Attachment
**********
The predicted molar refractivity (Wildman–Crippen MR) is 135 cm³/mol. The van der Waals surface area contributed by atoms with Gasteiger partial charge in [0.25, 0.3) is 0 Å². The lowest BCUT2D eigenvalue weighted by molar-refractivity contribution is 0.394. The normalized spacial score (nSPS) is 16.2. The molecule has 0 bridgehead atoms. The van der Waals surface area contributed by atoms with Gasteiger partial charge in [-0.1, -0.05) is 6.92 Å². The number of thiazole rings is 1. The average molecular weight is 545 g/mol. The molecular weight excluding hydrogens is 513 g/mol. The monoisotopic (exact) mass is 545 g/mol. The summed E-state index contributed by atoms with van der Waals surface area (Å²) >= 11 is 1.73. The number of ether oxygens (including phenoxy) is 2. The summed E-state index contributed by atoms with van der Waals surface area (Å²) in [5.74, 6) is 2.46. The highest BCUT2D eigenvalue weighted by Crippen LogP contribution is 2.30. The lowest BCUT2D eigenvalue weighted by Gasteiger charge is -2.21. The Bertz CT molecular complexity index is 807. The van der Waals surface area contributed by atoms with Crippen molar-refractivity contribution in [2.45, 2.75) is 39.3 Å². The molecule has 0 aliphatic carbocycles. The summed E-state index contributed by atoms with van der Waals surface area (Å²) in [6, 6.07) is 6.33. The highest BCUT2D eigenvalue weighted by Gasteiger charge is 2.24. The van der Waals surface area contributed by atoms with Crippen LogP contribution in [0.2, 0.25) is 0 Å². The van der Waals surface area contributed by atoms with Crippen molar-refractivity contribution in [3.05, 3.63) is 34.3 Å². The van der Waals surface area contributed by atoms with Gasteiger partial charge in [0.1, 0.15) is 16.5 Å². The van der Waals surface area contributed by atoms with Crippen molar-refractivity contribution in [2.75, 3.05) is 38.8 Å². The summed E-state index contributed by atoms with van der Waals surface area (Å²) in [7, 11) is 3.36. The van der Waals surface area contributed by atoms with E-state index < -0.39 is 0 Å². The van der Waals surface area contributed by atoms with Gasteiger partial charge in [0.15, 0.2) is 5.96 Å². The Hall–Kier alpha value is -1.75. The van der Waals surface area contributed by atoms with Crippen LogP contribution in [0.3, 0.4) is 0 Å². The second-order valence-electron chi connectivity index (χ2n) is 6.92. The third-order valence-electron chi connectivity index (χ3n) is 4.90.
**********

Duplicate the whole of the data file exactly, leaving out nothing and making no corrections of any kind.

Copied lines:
The predicted molar refractivity (Wildman–Crippen MR) is 135 cm³/mol. The van der Waals surface area contributed by atoms with Gasteiger partial charge in [0.25, 0.3) is 0 Å². The lowest BCUT2D eigenvalue weighted by molar-refractivity contribution is 0.394. The normalized spacial score (nSPS) is 16.2. The molecule has 0 bridgehead atoms. The van der Waals surface area contributed by atoms with Gasteiger partial charge in [-0.1, -0.05) is 6.92 Å². The number of thiazole rings is 1. The average molecular weight is 545 g/mol. The molecular weight excluding hydrogens is 513 g/mol. The monoisotopic (exact) mass is 545 g/mol. The summed E-state index contributed by atoms with van der Waals surface area (Å²) >= 11 is 1.73. The number of ether oxygens (including phenoxy) is 2. The summed E-state index contributed by atoms with van der Waals surface area (Å²) in [5.74, 6) is 2.46. The highest BCUT2D eigenvalue weighted by Crippen LogP contribution is 2.30. The lowest BCUT2D eigenvalue weighted by Gasteiger charge is -2.21. The Bertz CT molecular complexity index is 807. The van der Waals surface area contributed by atoms with Crippen molar-refractivity contribution in [2.45, 2.75) is 39.3 Å². The molecule has 0 aliphatic carbocycles. The summed E-state index contributed by atoms with van der Waals surface area (Å²) in [6, 6.07) is 6.33. The highest BCUT2D eigenvalue weighted by Gasteiger charge is 2.24. The van der Waals surface area contributed by atoms with Crippen LogP contribution in [0.2, 0.25) is 0 Å². The van der Waals surface area contributed by atoms with Crippen molar-refractivity contribution in [3.05, 3.63) is 34.3 Å². The van der Waals surface area contributed by atoms with Gasteiger partial charge in [0.1, 0.15) is 16.5 Å². The van der Waals surface area contributed by atoms with Crippen molar-refractivity contribution in [2.75, 3.05) is 38.8 Å². The summed E-state index contributed by atoms with van der Waals surface area (Å²) in [7, 11) is 3.36. The van der Waals surface area contributed by atoms with E-state index < -0.39 is 0 Å². The van der Waals surface area contributed by atoms with Gasteiger partial charge in [0.15, 0.2) is 5.96 Å². The Hall–Kier alpha value is -1.75. The van der Waals surface area contributed by atoms with Crippen LogP contribution in [0.3, 0.4) is 0 Å². The second-order valence-electron chi connectivity index (χ2n) is 6.92. The third-order valence-electron chi connectivity index (χ3n) is 4.90.